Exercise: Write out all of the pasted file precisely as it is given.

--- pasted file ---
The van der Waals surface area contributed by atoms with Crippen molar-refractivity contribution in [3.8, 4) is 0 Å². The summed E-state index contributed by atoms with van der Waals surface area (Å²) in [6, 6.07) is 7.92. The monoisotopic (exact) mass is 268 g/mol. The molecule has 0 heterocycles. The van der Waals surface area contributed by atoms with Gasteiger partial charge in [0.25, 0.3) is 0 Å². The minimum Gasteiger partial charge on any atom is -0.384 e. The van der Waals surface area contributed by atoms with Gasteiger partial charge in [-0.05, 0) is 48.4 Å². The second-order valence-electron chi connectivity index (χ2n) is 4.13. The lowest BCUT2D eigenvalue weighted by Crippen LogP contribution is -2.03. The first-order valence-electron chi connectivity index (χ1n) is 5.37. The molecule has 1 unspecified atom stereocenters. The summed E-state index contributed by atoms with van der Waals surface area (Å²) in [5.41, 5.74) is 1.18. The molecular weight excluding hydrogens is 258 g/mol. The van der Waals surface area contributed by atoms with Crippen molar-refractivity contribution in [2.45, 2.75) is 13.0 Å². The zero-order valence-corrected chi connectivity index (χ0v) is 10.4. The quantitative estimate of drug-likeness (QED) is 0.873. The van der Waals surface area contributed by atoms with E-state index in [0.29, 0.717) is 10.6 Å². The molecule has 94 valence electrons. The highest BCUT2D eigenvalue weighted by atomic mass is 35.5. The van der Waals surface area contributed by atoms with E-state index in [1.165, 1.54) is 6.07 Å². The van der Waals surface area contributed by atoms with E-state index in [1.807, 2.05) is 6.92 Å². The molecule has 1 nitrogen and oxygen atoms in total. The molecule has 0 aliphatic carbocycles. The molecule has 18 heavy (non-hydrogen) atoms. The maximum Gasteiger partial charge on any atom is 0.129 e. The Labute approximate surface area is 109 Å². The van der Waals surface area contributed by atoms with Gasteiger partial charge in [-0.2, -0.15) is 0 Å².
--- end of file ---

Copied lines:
The van der Waals surface area contributed by atoms with Crippen molar-refractivity contribution in [3.8, 4) is 0 Å². The summed E-state index contributed by atoms with van der Waals surface area (Å²) in [6, 6.07) is 7.92. The monoisotopic (exact) mass is 268 g/mol. The molecule has 0 heterocycles. The van der Waals surface area contributed by atoms with Gasteiger partial charge in [0.25, 0.3) is 0 Å². The minimum Gasteiger partial charge on any atom is -0.384 e. The van der Waals surface area contributed by atoms with Gasteiger partial charge in [-0.05, 0) is 48.4 Å². The second-order valence-electron chi connectivity index (χ2n) is 4.13. The lowest BCUT2D eigenvalue weighted by Crippen LogP contribution is -2.03. The first-order valence-electron chi connectivity index (χ1n) is 5.37. The molecule has 1 unspecified atom stereocenters. The summed E-state index contributed by atoms with van der Waals surface area (Å²) in [5.41, 5.74) is 1.18. The molecular weight excluding hydrogens is 258 g/mol. The van der Waals surface area contributed by atoms with Crippen molar-refractivity contribution in [2.45, 2.75) is 13.0 Å². The zero-order valence-corrected chi connectivity index (χ0v) is 10.4. The quantitative estimate of drug-likeness (QED) is 0.873. The van der Waals surface area contributed by atoms with E-state index in [0.29, 0.717) is 10.6 Å². The molecule has 94 valence electrons. The highest BCUT2D eigenvalue weighted by atomic mass is 35.5. The van der Waals surface area contributed by atoms with E-state index in [1.165, 1.54) is 6.07 Å². The van der Waals surface area contributed by atoms with E-state index in [1.807, 2.05) is 6.92 Å². The molecule has 1 nitrogen and oxygen atoms in total. The molecule has 0 aliphatic carbocycles. The molecule has 18 heavy (non-hydrogen) atoms. The maximum Gasteiger partial charge on any atom is 0.129 e. The Labute approximate surface area is 109 Å². The van der Waals surface area contributed by atoms with Gasteiger partial charge in [-0.2, -0.15) is 0 Å².